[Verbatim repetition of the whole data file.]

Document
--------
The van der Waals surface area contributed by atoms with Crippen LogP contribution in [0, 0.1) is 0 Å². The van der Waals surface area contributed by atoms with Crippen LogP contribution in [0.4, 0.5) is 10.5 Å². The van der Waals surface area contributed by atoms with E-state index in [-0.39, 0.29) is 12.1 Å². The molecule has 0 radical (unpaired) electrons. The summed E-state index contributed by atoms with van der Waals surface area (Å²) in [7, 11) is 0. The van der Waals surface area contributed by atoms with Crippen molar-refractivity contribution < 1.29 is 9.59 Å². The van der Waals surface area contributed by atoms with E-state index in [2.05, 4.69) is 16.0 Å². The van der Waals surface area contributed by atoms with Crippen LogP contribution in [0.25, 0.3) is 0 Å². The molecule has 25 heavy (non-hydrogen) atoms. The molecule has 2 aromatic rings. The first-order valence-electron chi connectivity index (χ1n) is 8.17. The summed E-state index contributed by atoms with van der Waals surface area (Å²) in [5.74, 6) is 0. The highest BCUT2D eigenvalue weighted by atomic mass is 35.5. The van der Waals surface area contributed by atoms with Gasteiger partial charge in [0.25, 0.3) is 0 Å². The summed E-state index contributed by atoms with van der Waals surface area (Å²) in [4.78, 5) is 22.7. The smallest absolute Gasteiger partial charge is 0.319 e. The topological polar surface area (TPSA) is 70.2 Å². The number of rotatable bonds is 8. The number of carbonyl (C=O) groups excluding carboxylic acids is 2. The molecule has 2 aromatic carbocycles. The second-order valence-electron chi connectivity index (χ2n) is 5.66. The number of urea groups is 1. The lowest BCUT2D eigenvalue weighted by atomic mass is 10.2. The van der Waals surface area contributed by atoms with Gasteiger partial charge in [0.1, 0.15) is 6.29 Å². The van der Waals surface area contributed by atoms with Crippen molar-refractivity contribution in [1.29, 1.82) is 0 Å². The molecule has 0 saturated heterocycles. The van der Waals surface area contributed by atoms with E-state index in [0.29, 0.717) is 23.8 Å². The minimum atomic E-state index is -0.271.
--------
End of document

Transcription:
The van der Waals surface area contributed by atoms with Crippen LogP contribution in [0, 0.1) is 0 Å². The van der Waals surface area contributed by atoms with Crippen LogP contribution in [0.4, 0.5) is 10.5 Å². The van der Waals surface area contributed by atoms with E-state index in [-0.39, 0.29) is 12.1 Å². The molecule has 0 radical (unpaired) electrons. The summed E-state index contributed by atoms with van der Waals surface area (Å²) in [7, 11) is 0. The van der Waals surface area contributed by atoms with Crippen molar-refractivity contribution < 1.29 is 9.59 Å². The van der Waals surface area contributed by atoms with E-state index in [2.05, 4.69) is 16.0 Å². The van der Waals surface area contributed by atoms with Crippen LogP contribution in [0.25, 0.3) is 0 Å². The molecule has 25 heavy (non-hydrogen) atoms. The molecule has 2 aromatic rings. The first-order valence-electron chi connectivity index (χ1n) is 8.17. The summed E-state index contributed by atoms with van der Waals surface area (Å²) in [5.74, 6) is 0. The highest BCUT2D eigenvalue weighted by atomic mass is 35.5. The van der Waals surface area contributed by atoms with Gasteiger partial charge in [0.25, 0.3) is 0 Å². The summed E-state index contributed by atoms with van der Waals surface area (Å²) in [4.78, 5) is 22.7. The smallest absolute Gasteiger partial charge is 0.319 e. The topological polar surface area (TPSA) is 70.2 Å². The number of rotatable bonds is 8. The number of carbonyl (C=O) groups excluding carboxylic acids is 2. The molecule has 2 aromatic carbocycles. The second-order valence-electron chi connectivity index (χ2n) is 5.66. The number of urea groups is 1. The lowest BCUT2D eigenvalue weighted by atomic mass is 10.2. The van der Waals surface area contributed by atoms with Gasteiger partial charge in [0.1, 0.15) is 6.29 Å². The van der Waals surface area contributed by atoms with Crippen molar-refractivity contribution in [1.29, 1.82) is 0 Å². The molecule has 0 saturated heterocycles. The van der Waals surface area contributed by atoms with E-state index in [0.29, 0.717) is 23.8 Å². The minimum atomic E-state index is -0.271.